Ptuj, the oldest Slovenian city
2000 years on the crossroads between east and westA beautiful historical township of 32000 inhabitants, Ptuj is the oldest Slovenian city and proudly conscious of its rich 2000 year history. With its pre-Roman, Roman and Slavic history, and its mediaeval heritage, it has earned the status of a Museum Town. Its living traditions - wine-growing, festivals and several annual fairs - have made it into a lively, culturally rich and thriving place.
Today Ptuj, surrounded by vineyards and spreading charmingly on the wide powerfully flowing river Drava makes the most of its long and extraordinary history, captured in its buildings and monuments. It is settled in a magnificent location. The Castle on the hill above, Dominican and Minorite monasteries, and the Drava River below, describe a triangle which embraces the town and which gave it the characteristic triangular silhouette it still boasts today and which is unique in Europe.
The greatest showpiece of Ptuj is its Castle, a great stronghold, a mighty seat of power and wealth, reconstructed during 18th and 19th centuries into the magnificent castle that we know today.
As a place of human settlement the Castle Hill has a history that goes far beyond the military fortifications of the Romans. Archeological findings have revealed that the Castle Hill was settled as early as the end of the Stone Age or in the beginning of Copper Age (around 2100-1750BC). Romans established a fortified outpost on the Hill during the 1st century AD, with a small fortress and a basilica. The fortification became a flourishing city, the first Roman staging post, expanding the Roman empire, along the so-called Roman Road and linking the east and the west. It became a city at the time of emperor Trajan, named in his honour, Colonia Ulpia Traiana Poetovio; the first record of it dated 69 AD.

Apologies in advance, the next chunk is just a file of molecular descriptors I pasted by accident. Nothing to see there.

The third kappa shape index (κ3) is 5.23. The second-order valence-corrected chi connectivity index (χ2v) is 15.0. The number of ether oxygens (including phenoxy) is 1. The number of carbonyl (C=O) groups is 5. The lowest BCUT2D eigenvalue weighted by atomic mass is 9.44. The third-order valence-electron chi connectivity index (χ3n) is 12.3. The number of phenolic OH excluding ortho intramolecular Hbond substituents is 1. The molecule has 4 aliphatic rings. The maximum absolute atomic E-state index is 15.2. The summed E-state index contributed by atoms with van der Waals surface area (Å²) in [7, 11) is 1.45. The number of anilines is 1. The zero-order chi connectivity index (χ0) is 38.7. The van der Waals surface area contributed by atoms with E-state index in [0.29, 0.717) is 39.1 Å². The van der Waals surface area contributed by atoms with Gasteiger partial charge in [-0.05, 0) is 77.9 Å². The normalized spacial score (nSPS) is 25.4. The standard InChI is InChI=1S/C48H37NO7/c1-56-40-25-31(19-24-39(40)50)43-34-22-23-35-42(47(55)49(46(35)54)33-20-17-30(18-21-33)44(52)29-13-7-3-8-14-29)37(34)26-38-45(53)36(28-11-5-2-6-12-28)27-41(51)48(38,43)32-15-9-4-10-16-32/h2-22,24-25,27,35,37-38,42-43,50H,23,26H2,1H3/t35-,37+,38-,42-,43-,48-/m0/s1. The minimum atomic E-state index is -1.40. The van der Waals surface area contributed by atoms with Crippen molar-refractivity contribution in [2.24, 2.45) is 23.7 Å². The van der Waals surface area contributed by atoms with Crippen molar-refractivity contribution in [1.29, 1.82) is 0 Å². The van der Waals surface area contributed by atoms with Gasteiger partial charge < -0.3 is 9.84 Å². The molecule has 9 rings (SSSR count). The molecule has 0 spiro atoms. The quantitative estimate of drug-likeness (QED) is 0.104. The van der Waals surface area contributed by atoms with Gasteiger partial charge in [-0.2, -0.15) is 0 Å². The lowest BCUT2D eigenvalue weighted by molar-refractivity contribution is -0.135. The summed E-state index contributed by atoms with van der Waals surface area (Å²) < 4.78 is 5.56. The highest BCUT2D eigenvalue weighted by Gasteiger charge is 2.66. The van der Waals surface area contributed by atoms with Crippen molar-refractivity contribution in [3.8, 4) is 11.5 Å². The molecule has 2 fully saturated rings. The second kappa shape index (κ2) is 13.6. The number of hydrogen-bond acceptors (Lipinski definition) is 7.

After more than 4 centuries Romans left, giving way to the turbulence inside the empire and fierce attacks by Germanic tribes, Huns and Hungarians. The evidence of strong and established Slovenian population in the 6th century is provided by the historian Paul Diakon who referred in his record of 595 AD to Carantania; Provincia Sclaborum (Carantania, province of Slavs), indicating an established and administered civil state or province. The excavations on the Tournament Field on the western flat castle ground delivered further evidence. Over 400 old-Slavic graves (8th - 11th century) were uncovered, containing a rich collection of old-Slavic objects and possibly remains of an old-Slavic shrine.
During the Middle Ages Ptuj became one of the most important commercial centres of Europe on the par with London and Paris of our time. It obtained town rights as early as 977AD. Home to the wealthiest citizens of Europe of the time, it accumulated wealth and influence that came from trade between Pannonia and the Italian Peninsula, just as it did at the time of Romans.
In 1376 it was granted a statute, one of the few cities of Europe to have one, and became a market town. Conferred upon a town by the feudal Lord, the market was a privilege, as well as a sign of town's independence. The existing rules regarding trading had to be considered by all craftsmen and merchants, who came to Ptuj to sell their wares. For a period from one to four weeks, special additional rules were in force and certain exceptional privileges granted. A "market judge" was appointed to decide about controversial cases.